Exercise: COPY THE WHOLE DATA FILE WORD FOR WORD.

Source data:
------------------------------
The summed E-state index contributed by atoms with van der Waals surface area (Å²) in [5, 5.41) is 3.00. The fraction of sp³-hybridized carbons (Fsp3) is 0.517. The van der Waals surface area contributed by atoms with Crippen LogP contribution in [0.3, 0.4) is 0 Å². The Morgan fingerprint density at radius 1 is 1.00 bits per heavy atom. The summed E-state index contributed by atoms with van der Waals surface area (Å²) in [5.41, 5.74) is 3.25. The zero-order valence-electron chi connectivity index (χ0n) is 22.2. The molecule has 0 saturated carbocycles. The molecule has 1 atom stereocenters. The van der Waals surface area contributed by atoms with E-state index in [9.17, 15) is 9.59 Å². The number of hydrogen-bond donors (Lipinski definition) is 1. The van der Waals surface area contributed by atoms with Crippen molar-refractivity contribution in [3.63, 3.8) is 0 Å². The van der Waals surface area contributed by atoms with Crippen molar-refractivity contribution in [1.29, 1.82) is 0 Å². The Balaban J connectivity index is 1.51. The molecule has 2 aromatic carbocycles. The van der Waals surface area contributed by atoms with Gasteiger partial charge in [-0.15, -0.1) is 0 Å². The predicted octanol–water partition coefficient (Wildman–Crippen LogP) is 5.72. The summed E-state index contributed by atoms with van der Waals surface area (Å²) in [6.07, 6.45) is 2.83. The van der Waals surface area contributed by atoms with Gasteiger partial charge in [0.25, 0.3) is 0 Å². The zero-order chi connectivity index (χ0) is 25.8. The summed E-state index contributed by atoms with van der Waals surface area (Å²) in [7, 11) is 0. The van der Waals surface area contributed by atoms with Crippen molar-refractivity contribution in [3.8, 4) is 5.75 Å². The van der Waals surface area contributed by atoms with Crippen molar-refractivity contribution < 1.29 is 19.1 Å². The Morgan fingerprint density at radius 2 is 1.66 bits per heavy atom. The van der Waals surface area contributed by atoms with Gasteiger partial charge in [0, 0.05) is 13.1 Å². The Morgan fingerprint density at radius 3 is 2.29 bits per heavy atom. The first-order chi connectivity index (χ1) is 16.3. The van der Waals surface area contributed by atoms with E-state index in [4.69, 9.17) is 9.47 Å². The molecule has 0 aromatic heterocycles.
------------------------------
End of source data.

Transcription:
The summed E-state index contributed by atoms with van der Waals surface area (Å²) in [5, 5.41) is 3.00. The fraction of sp³-hybridized carbons (Fsp3) is 0.517. The van der Waals surface area contributed by atoms with Crippen LogP contribution in [0.3, 0.4) is 0 Å². The Morgan fingerprint density at radius 1 is 1.00 bits per heavy atom. The summed E-state index contributed by atoms with van der Waals surface area (Å²) in [5.41, 5.74) is 3.25. The zero-order valence-electron chi connectivity index (χ0n) is 22.2. The molecule has 0 saturated carbocycles. The molecule has 1 atom stereocenters. The van der Waals surface area contributed by atoms with E-state index in [9.17, 15) is 9.59 Å². The number of hydrogen-bond donors (Lipinski definition) is 1. The van der Waals surface area contributed by atoms with Crippen molar-refractivity contribution in [3.63, 3.8) is 0 Å². The van der Waals surface area contributed by atoms with Crippen molar-refractivity contribution in [1.29, 1.82) is 0 Å². The Balaban J connectivity index is 1.51. The molecule has 2 aromatic carbocycles. The van der Waals surface area contributed by atoms with Gasteiger partial charge in [-0.15, -0.1) is 0 Å². The predicted octanol–water partition coefficient (Wildman–Crippen LogP) is 5.72. The summed E-state index contributed by atoms with van der Waals surface area (Å²) in [6.07, 6.45) is 2.83. The van der Waals surface area contributed by atoms with Gasteiger partial charge in [0.25, 0.3) is 0 Å². The zero-order chi connectivity index (χ0) is 25.8. The summed E-state index contributed by atoms with van der Waals surface area (Å²) in [7, 11) is 0. The van der Waals surface area contributed by atoms with Crippen molar-refractivity contribution in [3.8, 4) is 5.75 Å². The van der Waals surface area contributed by atoms with Crippen molar-refractivity contribution < 1.29 is 19.1 Å². The Morgan fingerprint density at radius 2 is 1.66 bits per heavy atom. The van der Waals surface area contributed by atoms with Gasteiger partial charge in [0, 0.05) is 13.1 Å². The Morgan fingerprint density at radius 3 is 2.29 bits per heavy atom. The first-order chi connectivity index (χ1) is 16.3. The van der Waals surface area contributed by atoms with E-state index in [4.69, 9.17) is 9.47 Å². The molecule has 0 aromatic heterocycles.